Day 4, Wednesday 28 March, 70.5km
Here it is, the big one. The MdS is all about today for most of us.......
a chance to meet our inner demons and the start line is noticeably livelier as a consequence. The top 50 runners will set out 3 hours after the rest of us, my once chance to run with the leaders for a minute or two. The usual routine on the start line though – a few words from Race Director Patrick Bauer, Birthday lists, comments on the course and the usual music to fire us up. Today started with an uphill sandy climb, and I pole up to the top.  More climbing, more sand. We crossed the first hill and you can see an expanse of sand/salt flats ahead of you, maybe 5 miles across with a load of sand dunes after it, and that’s me for the next hour or so. My plan is to keep going all day to the finish and hopefully finish around midnight- 1am and I walk for most of today, with very little running.
I ran out of water for the first time on the way into CP3, which wasn’t great, particularly as this was in the dunes. The leaders overtook me at CP3, at a pace that I would tackle a half marathon on the road without a pack. I stopped to eat at CP4 as it went dark and then headed out back into the dunes again. I had turned off my iPod now and this was quite a low point. Other than the first day, I have been generally alone through each stage. At CP5 I had 4 Nurophene, 3 Panadol Extra, 4 salt tablets and a peperami; no more low points!

Like each day so far, I only look towards the next check point and no further. Each day is broken down by the number of 10-12km sections. Today, with 6 check points, leads the way.

The darkness changes the environment, leaving us walking around a frozen seascape in the dune areas. This is fairly bizarre, you can literally walk into the dunes as you don’t get the perspective and suddenly find yourself going upwards. Also, during the day, you can take the best line and maintain height, whereas in the dark you stick to the route as the crow flies and therefore spend a lot of time going up and down, up and down…..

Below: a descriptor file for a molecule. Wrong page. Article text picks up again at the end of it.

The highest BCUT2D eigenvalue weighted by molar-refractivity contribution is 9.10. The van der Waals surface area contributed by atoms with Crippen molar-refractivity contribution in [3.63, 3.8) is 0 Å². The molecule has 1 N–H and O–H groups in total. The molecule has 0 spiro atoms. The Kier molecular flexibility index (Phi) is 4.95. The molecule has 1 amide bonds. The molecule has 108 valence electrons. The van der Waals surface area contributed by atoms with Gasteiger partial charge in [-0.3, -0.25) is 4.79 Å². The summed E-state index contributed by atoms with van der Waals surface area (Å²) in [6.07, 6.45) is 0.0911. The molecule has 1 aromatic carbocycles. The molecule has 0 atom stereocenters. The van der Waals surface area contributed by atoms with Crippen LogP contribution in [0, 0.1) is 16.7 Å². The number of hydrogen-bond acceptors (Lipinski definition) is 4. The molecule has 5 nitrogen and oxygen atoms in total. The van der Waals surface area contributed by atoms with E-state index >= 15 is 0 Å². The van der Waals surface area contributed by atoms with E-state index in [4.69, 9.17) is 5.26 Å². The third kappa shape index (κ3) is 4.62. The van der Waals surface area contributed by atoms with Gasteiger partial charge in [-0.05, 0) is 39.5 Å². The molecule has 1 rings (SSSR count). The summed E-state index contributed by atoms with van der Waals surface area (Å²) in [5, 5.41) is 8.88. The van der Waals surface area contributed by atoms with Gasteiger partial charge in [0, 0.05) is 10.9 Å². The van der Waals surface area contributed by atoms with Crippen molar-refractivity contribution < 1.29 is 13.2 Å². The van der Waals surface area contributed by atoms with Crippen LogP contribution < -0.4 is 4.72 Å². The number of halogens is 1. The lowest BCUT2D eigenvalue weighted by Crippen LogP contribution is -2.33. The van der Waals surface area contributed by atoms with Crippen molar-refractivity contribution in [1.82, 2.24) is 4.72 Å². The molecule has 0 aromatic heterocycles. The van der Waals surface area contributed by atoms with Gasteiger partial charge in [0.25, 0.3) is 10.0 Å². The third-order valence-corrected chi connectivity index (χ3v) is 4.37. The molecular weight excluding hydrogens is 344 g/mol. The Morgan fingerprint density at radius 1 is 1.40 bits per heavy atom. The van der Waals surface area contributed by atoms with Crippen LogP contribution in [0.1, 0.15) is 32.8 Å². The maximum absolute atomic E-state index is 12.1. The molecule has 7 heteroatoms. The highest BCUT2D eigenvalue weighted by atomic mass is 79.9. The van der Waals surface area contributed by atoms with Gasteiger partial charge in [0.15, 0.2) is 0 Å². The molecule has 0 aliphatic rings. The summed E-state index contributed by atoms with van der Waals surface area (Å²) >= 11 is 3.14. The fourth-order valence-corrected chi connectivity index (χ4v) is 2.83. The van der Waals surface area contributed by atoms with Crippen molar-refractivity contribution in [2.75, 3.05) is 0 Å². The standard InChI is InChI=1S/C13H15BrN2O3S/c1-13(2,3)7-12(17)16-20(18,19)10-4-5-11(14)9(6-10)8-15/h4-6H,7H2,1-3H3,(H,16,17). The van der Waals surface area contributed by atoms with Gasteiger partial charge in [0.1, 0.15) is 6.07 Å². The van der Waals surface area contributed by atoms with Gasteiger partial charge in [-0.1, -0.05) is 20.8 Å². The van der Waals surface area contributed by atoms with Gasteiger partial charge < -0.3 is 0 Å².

Everybody carries a green glow stick in the back of their packs and so the route is initially lit up as I progress downhill from CP4. To keep everyone on track, a green laser rises into the sky from CP5 to guide everyone home. In some respects this is worse than the checkpoints on the horizon during the day, akin to chasing the end of the rainbow; it just never comes!!

Now that I’ve plugged my iPod back in, my mood rises, as does my pace. While I’m not running, a good speed march delivers a similar pace and I’m beginning to gain a few places here and there. I now know I’m going to finish this in one go, and I breeze through the last two checkpoints without stopping.

The final stage is only 6.5km through sand dunes. We take a bearing and keep to the line. I had been worried about the navigational aspects of the race before we started out, but it has not been a problem. Even at night, the footsteps of those before me let me know I’m on the right track, and every few hundred metres the route is marked by a light stick, albeit that in the dunes these aren’t always visible.

Finally, the finish line is in sight, lit up like a red Christmas tree; but then it’s back down a dune and it drops out of sigh for a few minutes. This is the pattern that follows for a while, surely I’ll soon be there, and I am. I crossed the line in 16 hours 28 minutes, in 466th position today. It’s around 1:30am and I head off to find Tent 100.

I’m surprised to find I’ve come in before Keith today, who normally has been sat around for a few hours before I stagger in; I hope he’s OK. This is the only time I faced any kind of real pain; my legs are screaming out, the bones ache, my muscles hurt and my joints are on fire. Still, I guess it didn’t take too long for me to drift off.

The big day was OK. I had expected, and perhaps even hoped for a desperate moment where I really came up against my inner demons. Arguably, if I had moved faster, I may have done. However, as my feet were holding together well, I kept a happy pace and never felt as though I wouldn’t finish.